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Creation and Benefits of Digital Twins

The University of Tokyo_031422A
[The University of Tokyo]

- Overview

A digital twin is a digital representation of a physical object, person, or process, contextualized in a digital version of its environment. Digital twins can help an organization simulate real situations and their outcomes, ultimately allowing it to make better decisions.

Digital twins are used across the manufacturing lifecycle, from planning and designing to maintaining facilities. They can help companies in many ways, including:

  • Research and design: Digital twins can help companies research and design products more effectively. They can create a lot of data about likely performance outcomes, which can help companies refine products before production.
  • Testing and validation: Digital twins can help companies test and validate products before they exist in the real world. They can help engineers identify process failures before a product goes into production.
  • Decision-making: Digital twins can help companies improve decision-making. They can provide insights into all aspects of a production line and manufacturing process. They can also automate the decision-making process by recalibrating equipment, production lines, processes, and systems.
  • Predictive capabilities: Digital twins can help companies make accurate forecasts and predict future outcomes. This can help companies produce more cost-efficient and effective products and services.
  • Remote monitoring: Digital twins can connect real-time data with virtual representations for remote monitoring. They can also help companies monitor equipment at all times and analyze performance data.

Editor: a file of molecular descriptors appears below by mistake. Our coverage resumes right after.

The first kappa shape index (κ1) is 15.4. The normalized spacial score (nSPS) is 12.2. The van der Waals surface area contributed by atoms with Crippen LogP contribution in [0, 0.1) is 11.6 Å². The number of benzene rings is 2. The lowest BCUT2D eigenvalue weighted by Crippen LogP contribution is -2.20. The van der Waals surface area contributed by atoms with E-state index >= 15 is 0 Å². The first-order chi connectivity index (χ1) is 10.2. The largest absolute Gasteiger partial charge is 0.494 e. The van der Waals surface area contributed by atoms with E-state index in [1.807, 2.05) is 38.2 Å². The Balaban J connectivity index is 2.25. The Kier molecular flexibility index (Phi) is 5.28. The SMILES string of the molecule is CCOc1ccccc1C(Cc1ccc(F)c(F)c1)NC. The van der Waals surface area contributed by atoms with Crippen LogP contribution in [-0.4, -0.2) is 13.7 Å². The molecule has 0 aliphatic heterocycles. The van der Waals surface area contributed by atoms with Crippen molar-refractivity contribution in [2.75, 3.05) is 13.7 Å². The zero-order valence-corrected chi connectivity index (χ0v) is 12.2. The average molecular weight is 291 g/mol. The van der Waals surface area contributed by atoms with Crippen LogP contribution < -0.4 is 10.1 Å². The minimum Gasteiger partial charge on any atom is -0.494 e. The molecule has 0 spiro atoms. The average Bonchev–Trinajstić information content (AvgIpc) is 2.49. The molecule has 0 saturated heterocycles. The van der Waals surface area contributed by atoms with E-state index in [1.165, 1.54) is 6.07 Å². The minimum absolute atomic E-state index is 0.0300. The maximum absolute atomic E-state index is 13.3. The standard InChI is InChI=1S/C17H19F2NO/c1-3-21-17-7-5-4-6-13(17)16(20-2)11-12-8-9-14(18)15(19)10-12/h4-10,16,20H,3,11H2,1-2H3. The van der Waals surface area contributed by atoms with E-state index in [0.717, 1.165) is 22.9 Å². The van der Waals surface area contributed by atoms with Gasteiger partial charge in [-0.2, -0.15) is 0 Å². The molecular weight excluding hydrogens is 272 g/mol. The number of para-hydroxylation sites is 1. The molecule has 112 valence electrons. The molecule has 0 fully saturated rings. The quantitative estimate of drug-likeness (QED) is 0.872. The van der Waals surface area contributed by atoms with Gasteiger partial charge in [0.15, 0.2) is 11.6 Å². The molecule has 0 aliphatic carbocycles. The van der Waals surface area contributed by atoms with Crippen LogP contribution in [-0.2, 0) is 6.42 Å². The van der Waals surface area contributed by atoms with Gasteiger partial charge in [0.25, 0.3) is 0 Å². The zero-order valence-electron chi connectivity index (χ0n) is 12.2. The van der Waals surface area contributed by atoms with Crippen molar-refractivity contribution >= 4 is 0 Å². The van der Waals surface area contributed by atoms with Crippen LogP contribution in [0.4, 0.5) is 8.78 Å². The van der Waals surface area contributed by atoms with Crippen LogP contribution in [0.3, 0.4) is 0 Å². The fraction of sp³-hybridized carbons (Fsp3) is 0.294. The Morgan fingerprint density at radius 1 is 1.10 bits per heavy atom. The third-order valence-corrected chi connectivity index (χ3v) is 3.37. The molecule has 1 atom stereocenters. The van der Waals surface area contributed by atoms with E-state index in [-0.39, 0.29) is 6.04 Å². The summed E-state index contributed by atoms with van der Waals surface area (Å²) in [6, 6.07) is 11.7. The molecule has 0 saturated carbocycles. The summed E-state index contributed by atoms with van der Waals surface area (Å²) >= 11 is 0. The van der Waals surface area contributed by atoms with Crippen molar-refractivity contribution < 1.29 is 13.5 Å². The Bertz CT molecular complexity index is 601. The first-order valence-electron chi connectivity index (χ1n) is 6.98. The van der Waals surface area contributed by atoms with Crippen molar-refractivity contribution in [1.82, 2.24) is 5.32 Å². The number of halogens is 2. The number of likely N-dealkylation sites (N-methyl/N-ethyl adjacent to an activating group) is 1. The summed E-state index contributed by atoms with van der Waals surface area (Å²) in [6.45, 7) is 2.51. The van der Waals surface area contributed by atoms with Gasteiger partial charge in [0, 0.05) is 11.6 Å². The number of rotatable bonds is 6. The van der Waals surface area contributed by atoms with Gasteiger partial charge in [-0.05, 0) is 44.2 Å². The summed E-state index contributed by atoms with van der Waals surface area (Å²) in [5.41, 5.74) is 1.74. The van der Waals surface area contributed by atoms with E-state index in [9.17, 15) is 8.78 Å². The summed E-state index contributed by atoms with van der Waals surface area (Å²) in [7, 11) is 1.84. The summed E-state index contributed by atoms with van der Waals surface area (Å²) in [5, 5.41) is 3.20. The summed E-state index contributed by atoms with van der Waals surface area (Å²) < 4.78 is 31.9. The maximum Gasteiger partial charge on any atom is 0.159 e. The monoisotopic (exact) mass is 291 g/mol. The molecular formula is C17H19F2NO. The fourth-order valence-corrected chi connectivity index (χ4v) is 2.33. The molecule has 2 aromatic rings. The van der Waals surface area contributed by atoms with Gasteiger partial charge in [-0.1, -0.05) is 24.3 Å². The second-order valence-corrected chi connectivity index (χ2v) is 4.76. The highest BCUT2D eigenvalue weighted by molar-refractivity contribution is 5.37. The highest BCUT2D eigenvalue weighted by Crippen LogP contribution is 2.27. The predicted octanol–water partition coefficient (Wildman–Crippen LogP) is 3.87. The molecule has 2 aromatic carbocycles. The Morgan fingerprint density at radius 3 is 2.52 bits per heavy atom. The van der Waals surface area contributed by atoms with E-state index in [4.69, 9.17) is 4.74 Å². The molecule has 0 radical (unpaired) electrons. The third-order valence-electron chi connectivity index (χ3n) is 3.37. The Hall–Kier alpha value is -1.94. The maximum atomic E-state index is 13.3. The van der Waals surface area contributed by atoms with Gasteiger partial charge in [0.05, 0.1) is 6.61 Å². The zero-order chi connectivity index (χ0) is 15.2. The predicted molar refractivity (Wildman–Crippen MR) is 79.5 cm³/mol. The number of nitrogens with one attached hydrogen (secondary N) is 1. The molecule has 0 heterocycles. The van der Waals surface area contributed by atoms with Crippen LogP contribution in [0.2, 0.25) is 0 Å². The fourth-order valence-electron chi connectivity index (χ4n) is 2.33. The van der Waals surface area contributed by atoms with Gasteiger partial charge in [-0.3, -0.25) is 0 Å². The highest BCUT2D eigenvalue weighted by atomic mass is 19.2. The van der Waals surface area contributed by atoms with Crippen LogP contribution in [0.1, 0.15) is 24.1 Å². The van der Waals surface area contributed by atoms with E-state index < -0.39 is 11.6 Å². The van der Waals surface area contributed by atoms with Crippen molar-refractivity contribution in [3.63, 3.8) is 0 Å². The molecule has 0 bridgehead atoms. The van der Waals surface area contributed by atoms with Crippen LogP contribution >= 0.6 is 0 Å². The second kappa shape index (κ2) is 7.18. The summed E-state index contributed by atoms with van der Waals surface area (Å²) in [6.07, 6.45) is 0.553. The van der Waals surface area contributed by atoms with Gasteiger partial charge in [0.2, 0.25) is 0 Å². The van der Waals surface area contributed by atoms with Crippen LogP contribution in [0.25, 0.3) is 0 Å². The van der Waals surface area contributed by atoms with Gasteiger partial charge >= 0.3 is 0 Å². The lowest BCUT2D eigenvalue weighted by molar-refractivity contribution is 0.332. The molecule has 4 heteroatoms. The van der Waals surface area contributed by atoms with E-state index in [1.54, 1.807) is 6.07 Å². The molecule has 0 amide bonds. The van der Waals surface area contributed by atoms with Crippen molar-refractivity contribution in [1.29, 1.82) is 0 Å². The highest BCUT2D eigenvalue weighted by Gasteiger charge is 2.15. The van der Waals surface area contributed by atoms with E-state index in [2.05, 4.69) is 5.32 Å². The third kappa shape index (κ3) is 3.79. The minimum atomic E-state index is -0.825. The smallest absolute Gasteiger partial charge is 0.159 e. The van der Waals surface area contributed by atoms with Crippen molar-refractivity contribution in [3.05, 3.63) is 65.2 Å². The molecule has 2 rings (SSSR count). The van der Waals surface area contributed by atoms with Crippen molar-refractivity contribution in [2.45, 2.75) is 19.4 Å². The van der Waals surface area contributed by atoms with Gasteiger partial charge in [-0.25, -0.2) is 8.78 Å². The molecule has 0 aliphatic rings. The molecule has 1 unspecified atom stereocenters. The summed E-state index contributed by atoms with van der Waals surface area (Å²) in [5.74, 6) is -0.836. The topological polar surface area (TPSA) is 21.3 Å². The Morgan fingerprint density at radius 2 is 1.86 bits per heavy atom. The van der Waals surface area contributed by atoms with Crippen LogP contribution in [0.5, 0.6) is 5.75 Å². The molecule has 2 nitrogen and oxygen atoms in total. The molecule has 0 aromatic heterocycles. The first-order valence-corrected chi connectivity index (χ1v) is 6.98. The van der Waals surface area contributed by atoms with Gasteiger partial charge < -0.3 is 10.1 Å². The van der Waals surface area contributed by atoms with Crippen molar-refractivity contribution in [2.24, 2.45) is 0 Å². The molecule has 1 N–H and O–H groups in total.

• Collaboration: Digital twins can help stakeholders collaborate. For example, digital twins can help companies share data with engineering, production, sales, and marketing.

- Creation of Digital Twins

A digital twin (DT) is a detailed and dynamically updated virtual copy of a physical object or process, used to monitor performance, test different scenarios, predict problems and identify opportunities for optimization. Unlike traditional computer-aided design and engineering (CAD/CAE) models, DTs always have a unique real-world counterpart from which they receive real-time data and change accordingly to mimic the original data throughout its lifecycle. However, twinning doesn't just happen in a vacuum. This process involves many parts working as a unified system.

Digital twins can be created during the design phase of an object's lifecycle, enhancing the creative phase of inventing new products and refining them into detailed product models. At this stage, the digital twin can effectively assess the impact of design decisions on product quality and functionality early on, reducing the need to develop expensive physical prototypes. After the design phase, there is a physical phase, where the digital twin begins to exist. 

The digital twin of the design generates physical objects and updates when there are any deviations. Use sensors and AutoID devices to monitor the current and historical state and condition of physical products during operational use. 

Additionally, digital twins can be used to remotely control objects via actuators. Finally, the processing phase occurs, where physical objects are processed, but conceptual objects may be retained for a period of time, such as for traceability, compliance, and learning.


- Benefits of Digital Twins

Digital twins will transform many processes. One of the main benefits is that they enable companies to detect problems earlier and fix them faster. They can alert and interact with any future failures, events or operational anomalies. They can even work autonomously by analyzing the situation, proposing optimized solutions and implementing them. 

When a company builds digital copies of its products, the environments in which they operate, and production systems, it can predict almost everything that will happen in the physical world. 

Digital twins are extremely useful for engineers because, with a detailed history of previous models, they can correct mistakes and create new, more reliable versions. The data bears this out.

By helping teams visualize how data-rich systems perform and serving as shared sources of truth, digital twins have been shown to cut costs; lower energy consumption and carbon emissions; and improve product quality, delivery speed, and operational efficiency.


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